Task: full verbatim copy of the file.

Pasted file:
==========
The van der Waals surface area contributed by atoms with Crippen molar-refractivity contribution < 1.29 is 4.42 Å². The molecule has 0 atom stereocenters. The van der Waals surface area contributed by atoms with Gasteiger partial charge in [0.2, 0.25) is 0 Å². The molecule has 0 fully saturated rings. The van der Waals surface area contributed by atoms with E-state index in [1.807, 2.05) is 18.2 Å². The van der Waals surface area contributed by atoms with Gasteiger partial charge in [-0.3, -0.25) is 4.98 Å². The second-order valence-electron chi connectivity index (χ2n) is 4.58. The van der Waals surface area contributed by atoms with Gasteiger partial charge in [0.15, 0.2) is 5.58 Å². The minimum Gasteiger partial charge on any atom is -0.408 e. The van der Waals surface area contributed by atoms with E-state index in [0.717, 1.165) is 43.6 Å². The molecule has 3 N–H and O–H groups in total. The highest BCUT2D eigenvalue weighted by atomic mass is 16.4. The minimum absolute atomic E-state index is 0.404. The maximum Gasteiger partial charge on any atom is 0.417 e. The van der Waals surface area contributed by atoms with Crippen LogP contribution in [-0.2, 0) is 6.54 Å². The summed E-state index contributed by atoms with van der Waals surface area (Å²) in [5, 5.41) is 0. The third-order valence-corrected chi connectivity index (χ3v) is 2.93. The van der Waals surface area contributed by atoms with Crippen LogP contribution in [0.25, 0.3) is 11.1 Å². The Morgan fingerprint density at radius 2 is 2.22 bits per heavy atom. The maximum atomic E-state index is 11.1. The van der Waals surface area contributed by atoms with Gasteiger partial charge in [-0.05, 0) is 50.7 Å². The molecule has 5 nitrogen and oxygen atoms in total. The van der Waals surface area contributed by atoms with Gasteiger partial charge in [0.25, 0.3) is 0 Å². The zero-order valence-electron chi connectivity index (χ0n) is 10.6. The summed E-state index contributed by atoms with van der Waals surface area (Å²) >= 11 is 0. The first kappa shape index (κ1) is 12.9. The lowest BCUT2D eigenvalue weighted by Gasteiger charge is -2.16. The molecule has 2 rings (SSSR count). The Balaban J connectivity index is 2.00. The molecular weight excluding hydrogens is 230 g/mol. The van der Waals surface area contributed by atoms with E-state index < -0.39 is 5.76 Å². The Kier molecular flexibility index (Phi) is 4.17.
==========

The van der Waals surface area contributed by atoms with Crippen molar-refractivity contribution < 1.29 is 4.42 Å². The molecule has 0 atom stereocenters. The van der Waals surface area contributed by atoms with Gasteiger partial charge in [0.2, 0.25) is 0 Å². The molecule has 0 fully saturated rings. The van der Waals surface area contributed by atoms with E-state index in [1.807, 2.05) is 18.2 Å². The van der Waals surface area contributed by atoms with Gasteiger partial charge in [-0.3, -0.25) is 4.98 Å². The second-order valence-electron chi connectivity index (χ2n) is 4.58. The van der Waals surface area contributed by atoms with Gasteiger partial charge in [0.15, 0.2) is 5.58 Å². The minimum Gasteiger partial charge on any atom is -0.408 e. The van der Waals surface area contributed by atoms with E-state index in [0.717, 1.165) is 43.6 Å². The molecule has 3 N–H and O–H groups in total. The highest BCUT2D eigenvalue weighted by atomic mass is 16.4. The minimum absolute atomic E-state index is 0.404. The maximum Gasteiger partial charge on any atom is 0.417 e. The van der Waals surface area contributed by atoms with Crippen LogP contribution in [-0.2, 0) is 6.54 Å². The summed E-state index contributed by atoms with van der Waals surface area (Å²) in [5, 5.41) is 0. The third-order valence-corrected chi connectivity index (χ3v) is 2.93. The van der Waals surface area contributed by atoms with Crippen LogP contribution in [0.25, 0.3) is 11.1 Å². The Morgan fingerprint density at radius 2 is 2.22 bits per heavy atom. The maximum atomic E-state index is 11.1. The van der Waals surface area contributed by atoms with Gasteiger partial charge in [-0.05, 0) is 50.7 Å². The molecule has 5 nitrogen and oxygen atoms in total. The van der Waals surface area contributed by atoms with Gasteiger partial charge in [0.25, 0.3) is 0 Å². The zero-order valence-electron chi connectivity index (χ0n) is 10.6. The summed E-state index contributed by atoms with van der Waals surface area (Å²) >= 11 is 0. The first kappa shape index (κ1) is 12.9. The lowest BCUT2D eigenvalue weighted by Gasteiger charge is -2.16. The molecule has 2 rings (SSSR count). The Balaban J connectivity index is 2.00. The molecular weight excluding hydrogens is 230 g/mol. The van der Waals surface area contributed by atoms with E-state index < -0.39 is 5.76 Å². The Kier molecular flexibility index (Phi) is 4.17.